VAR Has Prised The Can Of Worms Open Exactly As Celtic Were Hoping For.

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Let’s go over a couple of things before anything else.

First, and most notably, VAR’s implementation has not given Celtic a single major call. Every massive decision it has been responsible for has gone against us.

In one high profile incident, the handball at Tynecastle, the technology appears not to have been used at all, although it was implemented specifically to be utilised in exactly those circumstances, and in the most recent instance we have a world first; VAR cameras missing a crucial incident because they weren’t watching the game.

Secondly – and this is worth pointing out – it has taken less than a month for serious, serious questions to be raised in relation to the system, and not about its efficacy but about its operators. Which, to my mind, is pretty incredible when you think about it.

Last night, on Radio Clyde, Mark Wilson got into a debate with the anchor when Gordon Duncan offered up the possibility that there had been a “a mechanical flaw” on Wednesday night. Wilson’s response was to actually laugh.

“That would be unlucky,” he said, with scorn. “Three weeks in and there’s a mechanical flaw. It has never been known throughout the world but here in Scotland.”

The incredulity in his voice has only been matched by that which we all feel this evening, reading again and again the SFA’s incredible statement on this.

But there is a third thing to consider, and it might prove to be the most important of the three. The SFA has gotten itself into a proper state over this latest decision, and in doing so it has expended all the goodwill that it had available to it … and for what? We have won these games, in spite of the controversy that they have generated.

Celtic has not been set back one inch. We’ve got a full-house on the flop and the opposition has already used up the bulk of its chips. We can now force them to go all-in or fold the hand; either way we’ve got them right where we want them.

In Celtic’s comments to a national newspaper last night the club put credibility at the heart of their inquiry into Wednesday’s events. That was clever stuff.

This system depends on the support of the clubs and the fans. Controversies like these, which were precisely what it was designed to avoid, weaken that credibility significantly. In the case of the Jota decision, the SFA’s contention that the camera was looking elsewhere is so rancid that it brings the whole system into disrepute.

Even if that explanation is not cover for something darker, there are now big, big clouds hovering over VAR and those whose job it is to implement it.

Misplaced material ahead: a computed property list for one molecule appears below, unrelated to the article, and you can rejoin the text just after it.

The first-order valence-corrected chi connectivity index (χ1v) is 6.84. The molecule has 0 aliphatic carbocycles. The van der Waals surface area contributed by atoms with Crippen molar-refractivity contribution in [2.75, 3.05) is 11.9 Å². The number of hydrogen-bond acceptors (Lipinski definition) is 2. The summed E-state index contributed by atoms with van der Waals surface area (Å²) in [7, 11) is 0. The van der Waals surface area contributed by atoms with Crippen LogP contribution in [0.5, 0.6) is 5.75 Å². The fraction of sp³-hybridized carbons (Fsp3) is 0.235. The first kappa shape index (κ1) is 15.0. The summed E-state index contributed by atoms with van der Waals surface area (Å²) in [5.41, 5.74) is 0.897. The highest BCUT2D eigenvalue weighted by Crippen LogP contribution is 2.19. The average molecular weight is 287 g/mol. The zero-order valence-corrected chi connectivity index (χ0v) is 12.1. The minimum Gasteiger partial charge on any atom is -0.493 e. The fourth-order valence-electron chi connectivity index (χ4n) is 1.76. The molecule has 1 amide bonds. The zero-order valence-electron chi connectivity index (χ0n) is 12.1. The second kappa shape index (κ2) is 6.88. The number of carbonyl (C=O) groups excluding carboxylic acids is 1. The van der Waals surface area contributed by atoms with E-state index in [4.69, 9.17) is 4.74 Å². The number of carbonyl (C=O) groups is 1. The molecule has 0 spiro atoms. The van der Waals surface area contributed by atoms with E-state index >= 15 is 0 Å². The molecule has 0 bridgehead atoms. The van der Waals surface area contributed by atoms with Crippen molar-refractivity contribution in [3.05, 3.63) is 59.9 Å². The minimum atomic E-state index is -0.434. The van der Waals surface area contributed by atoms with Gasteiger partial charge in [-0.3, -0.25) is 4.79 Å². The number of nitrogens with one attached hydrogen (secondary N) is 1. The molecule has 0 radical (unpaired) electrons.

Whether by accident or design, it has taken less than a month for the spotlight to face those who we have always wanted it trained on.

The scrutiny these guys are under now is immense, and they have made things worse for themselves – by a considerable degree – with the Jota “explanation.” As my old man said to me, this is an excuse they can only offer once. They can never pull this stroke again.

The last thing they could afford to do was have too many of these major decisions up for debate early on, and they certainly could not afford to have so many of them go against our club without it looking and smelling rotten. Yet this is what they’ve done.

We’re not even a month in and the whole country is talking about it. The technology that was not supposed to come in until after the World Cup will dominate the conversation here in Scotland all the way through that tournament and for the wrong reasons.

But the debate is where Celtic wants it, and it’s being had now on Celtic’s terms. This is the second major decision we have queried and the SFA’s explanation is so ridiculous that the stink is impossible to ignore. They played their cards too early, and it did us no damage whatsoever; indeed, since VAR was implemented we’ve increased our league lead.

We have put the pressure on and now we have to keep it on. Our only goal is to get honesty and fair treatment from officials, and I think Celtic has long suspected that VAR was, in part, the way to get it.

We would have anticipated scandals like this … indeed, we would been hoping for them.

Anything to put the spotlight on officials and their decision making.

Their mistake was to believe that they could carry on as before.

They have, whether they know it or not, played right into our hands.

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  • Malcolm McKinlay says:

    In today’s game the name Andrew Dallas appeared to be mentioned, is this the son of the de-frocked referee Hugh Dallas, who was a well know rangers fan, and if so he should not be involved with the SFA.

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